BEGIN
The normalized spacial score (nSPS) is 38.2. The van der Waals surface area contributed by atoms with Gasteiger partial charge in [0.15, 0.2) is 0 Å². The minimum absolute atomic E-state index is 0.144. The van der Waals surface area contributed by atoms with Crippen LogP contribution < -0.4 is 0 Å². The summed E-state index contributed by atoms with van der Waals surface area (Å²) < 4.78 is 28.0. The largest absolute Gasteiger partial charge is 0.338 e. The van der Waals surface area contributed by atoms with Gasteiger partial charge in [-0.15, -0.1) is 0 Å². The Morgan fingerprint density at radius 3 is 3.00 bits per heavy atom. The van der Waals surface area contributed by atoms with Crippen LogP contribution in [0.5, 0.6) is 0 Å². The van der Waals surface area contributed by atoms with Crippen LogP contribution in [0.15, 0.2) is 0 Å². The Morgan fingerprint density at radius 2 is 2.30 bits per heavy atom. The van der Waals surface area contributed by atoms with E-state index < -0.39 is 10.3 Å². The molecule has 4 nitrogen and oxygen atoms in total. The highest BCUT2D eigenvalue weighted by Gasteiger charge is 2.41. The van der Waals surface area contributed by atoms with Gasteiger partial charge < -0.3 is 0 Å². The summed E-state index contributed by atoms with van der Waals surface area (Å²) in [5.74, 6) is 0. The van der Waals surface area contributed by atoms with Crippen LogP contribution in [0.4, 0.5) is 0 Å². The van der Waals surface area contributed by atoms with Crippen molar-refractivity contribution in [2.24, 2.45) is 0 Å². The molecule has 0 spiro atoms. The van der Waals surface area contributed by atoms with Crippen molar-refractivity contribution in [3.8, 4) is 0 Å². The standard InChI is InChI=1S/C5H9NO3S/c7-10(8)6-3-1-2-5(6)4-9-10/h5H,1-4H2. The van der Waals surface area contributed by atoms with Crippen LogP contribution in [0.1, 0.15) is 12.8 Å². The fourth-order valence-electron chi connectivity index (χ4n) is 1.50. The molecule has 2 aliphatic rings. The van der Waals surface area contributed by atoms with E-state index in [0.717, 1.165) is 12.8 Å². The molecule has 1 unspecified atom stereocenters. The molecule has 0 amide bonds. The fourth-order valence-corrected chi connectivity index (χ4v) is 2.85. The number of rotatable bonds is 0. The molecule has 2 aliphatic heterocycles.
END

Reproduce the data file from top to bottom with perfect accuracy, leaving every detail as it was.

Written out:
The normalized spacial score (nSPS) is 38.2. The van der Waals surface area contributed by atoms with Gasteiger partial charge in [0.15, 0.2) is 0 Å². The minimum absolute atomic E-state index is 0.144. The van der Waals surface area contributed by atoms with Crippen LogP contribution < -0.4 is 0 Å². The summed E-state index contributed by atoms with van der Waals surface area (Å²) < 4.78 is 28.0. The largest absolute Gasteiger partial charge is 0.338 e. The van der Waals surface area contributed by atoms with Gasteiger partial charge in [-0.15, -0.1) is 0 Å². The Morgan fingerprint density at radius 3 is 3.00 bits per heavy atom. The van der Waals surface area contributed by atoms with Crippen LogP contribution in [0.5, 0.6) is 0 Å². The van der Waals surface area contributed by atoms with Crippen LogP contribution in [0.15, 0.2) is 0 Å². The Morgan fingerprint density at radius 2 is 2.30 bits per heavy atom. The van der Waals surface area contributed by atoms with E-state index < -0.39 is 10.3 Å². The molecule has 4 nitrogen and oxygen atoms in total. The highest BCUT2D eigenvalue weighted by Gasteiger charge is 2.41. The van der Waals surface area contributed by atoms with Gasteiger partial charge < -0.3 is 0 Å². The summed E-state index contributed by atoms with van der Waals surface area (Å²) in [5.74, 6) is 0. The van der Waals surface area contributed by atoms with Crippen LogP contribution in [0.4, 0.5) is 0 Å². The van der Waals surface area contributed by atoms with Crippen molar-refractivity contribution in [2.24, 2.45) is 0 Å². The molecule has 0 spiro atoms. The van der Waals surface area contributed by atoms with Crippen molar-refractivity contribution in [3.8, 4) is 0 Å². The standard InChI is InChI=1S/C5H9NO3S/c7-10(8)6-3-1-2-5(6)4-9-10/h5H,1-4H2. The van der Waals surface area contributed by atoms with Crippen LogP contribution in [0.1, 0.15) is 12.8 Å². The fourth-order valence-electron chi connectivity index (χ4n) is 1.50. The molecule has 2 aliphatic rings. The van der Waals surface area contributed by atoms with E-state index in [0.717, 1.165) is 12.8 Å². The molecule has 1 unspecified atom stereocenters. The molecule has 0 amide bonds. The fourth-order valence-corrected chi connectivity index (χ4v) is 2.85. The number of rotatable bonds is 0. The molecule has 2 aliphatic heterocycles.